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- March 11, 2017 at 5:28 pm #535333J.P. KentrosParticipant
I’m at a loss and I can’t find any literature on this very specific thing…
I have a Bass in my choir, he is an 11th grader (so 16 or 17 years old), who can sing a Low D by “inhaling” while phonating. He can go even lower while doing it… but I asked him to stop because I didn’t know if it was healthy or not.
The student can control the pitch incredibly well while he’s doing it. I had no idea that he was even doing something different… it just sounded like him. He is the one who approached me asking if this is something he should be doing or not. When he showed me that he was creating the sound while breathing in, instead of out, my mind was blown.
I told him I would do some research and we will figure it out…. but now I can’t find any writing on the matter… It seems pretty rare and specific.
Any thoughts or ideas on where I can get some knowledge about the matter?
Thank you very much for your time!
J.P. KentrosMarch 12, 2017 at 9:09 am #535337Michael J. SeredickParticipant
Do not encourage him to continue doing what you describe. I always improved the sound of my bass section by emphasizing warm-ups in their upper range. Work the upper range and the low notes happen with comfort.
Flashing back to repertoire I chose for high school choirs, I don’t recall an abundant number of low D’s. Singing low is not an indication of Bass Manhood anymore than singing high for a Tenor is an indication of Slow Puberty. Choose your repertoire carefully. I always favored Renaissance composers for high school choirs. Singing center-pitch with focus on blend, limited range, dynamics, breath control, diction and dynamics are important building blocks to enjoying choral music at age 17, and beyond. I also favored unaccompanied choral arrangements.
If the boy you describe continues exploring his unorthodox technique, others around him may be challenged to do the same. That’s not good for you, or your roster. Best solution? Your choice of warm-ups and repertoire.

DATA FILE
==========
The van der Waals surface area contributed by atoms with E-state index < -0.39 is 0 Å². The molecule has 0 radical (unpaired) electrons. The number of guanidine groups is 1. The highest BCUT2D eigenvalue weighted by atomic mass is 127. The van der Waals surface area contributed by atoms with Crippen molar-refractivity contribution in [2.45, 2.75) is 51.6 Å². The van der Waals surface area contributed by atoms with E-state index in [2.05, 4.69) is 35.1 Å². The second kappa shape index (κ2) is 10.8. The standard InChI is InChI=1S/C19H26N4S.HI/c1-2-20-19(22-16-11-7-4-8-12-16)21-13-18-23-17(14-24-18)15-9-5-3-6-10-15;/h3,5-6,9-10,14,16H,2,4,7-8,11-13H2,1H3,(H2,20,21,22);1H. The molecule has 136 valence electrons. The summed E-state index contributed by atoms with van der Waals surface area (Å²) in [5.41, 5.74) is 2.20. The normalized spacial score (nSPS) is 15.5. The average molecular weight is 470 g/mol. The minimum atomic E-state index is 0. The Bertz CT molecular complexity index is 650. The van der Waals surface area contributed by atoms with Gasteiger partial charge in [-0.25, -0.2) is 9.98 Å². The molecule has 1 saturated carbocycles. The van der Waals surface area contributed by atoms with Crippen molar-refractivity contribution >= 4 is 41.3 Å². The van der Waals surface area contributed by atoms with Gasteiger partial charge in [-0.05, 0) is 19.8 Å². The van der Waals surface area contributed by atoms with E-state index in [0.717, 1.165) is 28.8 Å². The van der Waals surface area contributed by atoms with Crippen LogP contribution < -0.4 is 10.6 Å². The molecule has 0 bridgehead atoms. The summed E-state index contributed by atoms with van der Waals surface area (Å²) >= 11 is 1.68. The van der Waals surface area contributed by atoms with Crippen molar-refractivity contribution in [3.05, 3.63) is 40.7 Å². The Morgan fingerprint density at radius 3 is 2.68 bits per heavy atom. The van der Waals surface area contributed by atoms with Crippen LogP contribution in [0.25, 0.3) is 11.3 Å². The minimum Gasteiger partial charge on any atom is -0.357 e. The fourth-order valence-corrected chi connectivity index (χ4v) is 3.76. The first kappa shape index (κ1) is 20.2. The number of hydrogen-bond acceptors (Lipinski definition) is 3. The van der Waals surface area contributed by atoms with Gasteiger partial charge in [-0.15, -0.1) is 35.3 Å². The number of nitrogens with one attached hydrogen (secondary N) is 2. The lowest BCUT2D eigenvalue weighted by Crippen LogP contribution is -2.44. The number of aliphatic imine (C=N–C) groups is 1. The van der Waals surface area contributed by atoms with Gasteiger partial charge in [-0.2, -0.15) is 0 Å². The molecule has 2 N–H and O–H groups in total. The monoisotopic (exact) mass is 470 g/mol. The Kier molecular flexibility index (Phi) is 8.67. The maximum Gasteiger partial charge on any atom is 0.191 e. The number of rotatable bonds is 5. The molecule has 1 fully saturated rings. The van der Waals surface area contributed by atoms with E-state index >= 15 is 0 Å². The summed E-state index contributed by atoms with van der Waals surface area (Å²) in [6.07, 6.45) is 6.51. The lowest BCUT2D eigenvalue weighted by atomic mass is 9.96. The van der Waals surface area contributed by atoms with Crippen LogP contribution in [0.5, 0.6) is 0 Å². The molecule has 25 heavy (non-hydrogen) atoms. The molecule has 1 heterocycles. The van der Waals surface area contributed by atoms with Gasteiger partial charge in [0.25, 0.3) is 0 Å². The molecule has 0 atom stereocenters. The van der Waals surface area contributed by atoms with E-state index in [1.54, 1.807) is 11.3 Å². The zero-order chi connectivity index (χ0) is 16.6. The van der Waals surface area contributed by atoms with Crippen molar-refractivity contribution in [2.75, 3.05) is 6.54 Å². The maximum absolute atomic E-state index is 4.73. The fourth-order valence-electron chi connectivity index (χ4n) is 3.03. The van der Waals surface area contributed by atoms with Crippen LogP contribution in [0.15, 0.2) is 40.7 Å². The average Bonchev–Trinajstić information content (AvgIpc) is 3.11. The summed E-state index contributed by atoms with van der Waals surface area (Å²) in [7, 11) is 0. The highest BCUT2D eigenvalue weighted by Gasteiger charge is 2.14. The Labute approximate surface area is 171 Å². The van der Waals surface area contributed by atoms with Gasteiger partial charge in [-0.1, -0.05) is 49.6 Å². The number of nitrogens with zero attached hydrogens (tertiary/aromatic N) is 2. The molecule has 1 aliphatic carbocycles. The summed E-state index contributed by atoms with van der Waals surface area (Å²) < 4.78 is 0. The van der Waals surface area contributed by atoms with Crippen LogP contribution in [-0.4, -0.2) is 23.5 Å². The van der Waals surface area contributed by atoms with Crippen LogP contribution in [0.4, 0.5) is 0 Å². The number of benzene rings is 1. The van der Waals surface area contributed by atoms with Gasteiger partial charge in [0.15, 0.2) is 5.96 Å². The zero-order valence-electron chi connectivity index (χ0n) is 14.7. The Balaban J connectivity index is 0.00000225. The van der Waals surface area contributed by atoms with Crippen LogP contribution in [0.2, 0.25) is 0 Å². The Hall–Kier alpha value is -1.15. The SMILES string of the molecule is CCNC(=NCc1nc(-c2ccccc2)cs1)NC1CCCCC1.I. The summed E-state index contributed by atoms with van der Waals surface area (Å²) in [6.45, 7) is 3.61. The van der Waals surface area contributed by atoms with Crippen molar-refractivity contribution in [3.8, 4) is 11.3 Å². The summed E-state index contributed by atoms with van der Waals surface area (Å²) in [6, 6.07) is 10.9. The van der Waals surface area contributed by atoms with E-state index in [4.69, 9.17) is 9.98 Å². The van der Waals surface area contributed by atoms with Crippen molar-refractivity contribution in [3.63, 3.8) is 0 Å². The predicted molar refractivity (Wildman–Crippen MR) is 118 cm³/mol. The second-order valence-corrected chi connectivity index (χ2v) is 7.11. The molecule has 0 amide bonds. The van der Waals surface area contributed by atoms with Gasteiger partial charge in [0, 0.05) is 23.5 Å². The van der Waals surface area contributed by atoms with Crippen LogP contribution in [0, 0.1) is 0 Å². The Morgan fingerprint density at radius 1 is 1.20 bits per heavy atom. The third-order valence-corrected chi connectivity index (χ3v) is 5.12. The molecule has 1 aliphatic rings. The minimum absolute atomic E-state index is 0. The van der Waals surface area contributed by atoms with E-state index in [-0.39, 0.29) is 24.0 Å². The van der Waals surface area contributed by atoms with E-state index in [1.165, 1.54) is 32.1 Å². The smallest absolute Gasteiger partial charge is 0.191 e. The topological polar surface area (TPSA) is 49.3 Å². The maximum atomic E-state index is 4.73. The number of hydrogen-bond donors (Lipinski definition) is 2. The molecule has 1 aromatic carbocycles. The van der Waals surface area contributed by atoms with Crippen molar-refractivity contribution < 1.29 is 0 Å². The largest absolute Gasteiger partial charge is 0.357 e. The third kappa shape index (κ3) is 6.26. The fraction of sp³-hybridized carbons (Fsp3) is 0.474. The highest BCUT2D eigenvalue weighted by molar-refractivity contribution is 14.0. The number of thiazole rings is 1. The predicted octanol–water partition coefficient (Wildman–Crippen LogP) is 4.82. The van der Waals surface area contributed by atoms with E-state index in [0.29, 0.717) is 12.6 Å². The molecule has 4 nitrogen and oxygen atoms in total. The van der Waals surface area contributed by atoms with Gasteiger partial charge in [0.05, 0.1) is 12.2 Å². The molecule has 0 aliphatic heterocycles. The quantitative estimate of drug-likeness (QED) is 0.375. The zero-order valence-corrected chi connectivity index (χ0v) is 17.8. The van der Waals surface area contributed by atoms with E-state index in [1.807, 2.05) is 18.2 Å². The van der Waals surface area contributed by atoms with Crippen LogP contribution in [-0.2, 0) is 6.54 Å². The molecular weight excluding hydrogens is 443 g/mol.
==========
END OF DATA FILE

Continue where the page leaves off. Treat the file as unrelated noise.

Broadview Heights, OhioMarch 12, 2017 at 10:21 am #535338kelly birgfeldParticipant
He isn’t technically “singing” that way, it’s most likely a vocal fry/edge vibration which isn’t overtly harmful but it’s not a true tone with the vocal fold closing as they are slack when they are vibrating. Add a little constriction in the throat and you can control it but not too much!
His folds are likely not thick/long enough to actually hit the tone in a real approximated way so he figured something out…. good for him lol! 🙂
It isn’t the greatest tone to produce so I wouldn’t encourage him to do it (very drying!), on top of it there won’t much resonance to hear so it won’t add much to your ensemble anyway!
Hope that helps…March 12, 2017 at 4:03 pm #535343Craig HawkinsParticipant
This is something that I’ve done since I was a young boy. I can’t explain how I do it, I just know that I can. I’ve never tried singing while inhaling, however. I don’t believe that this is harmful if not done for extended periods of time. I wouldn’t encourage him, but at the same time I wouldn’t cause him to worry either.
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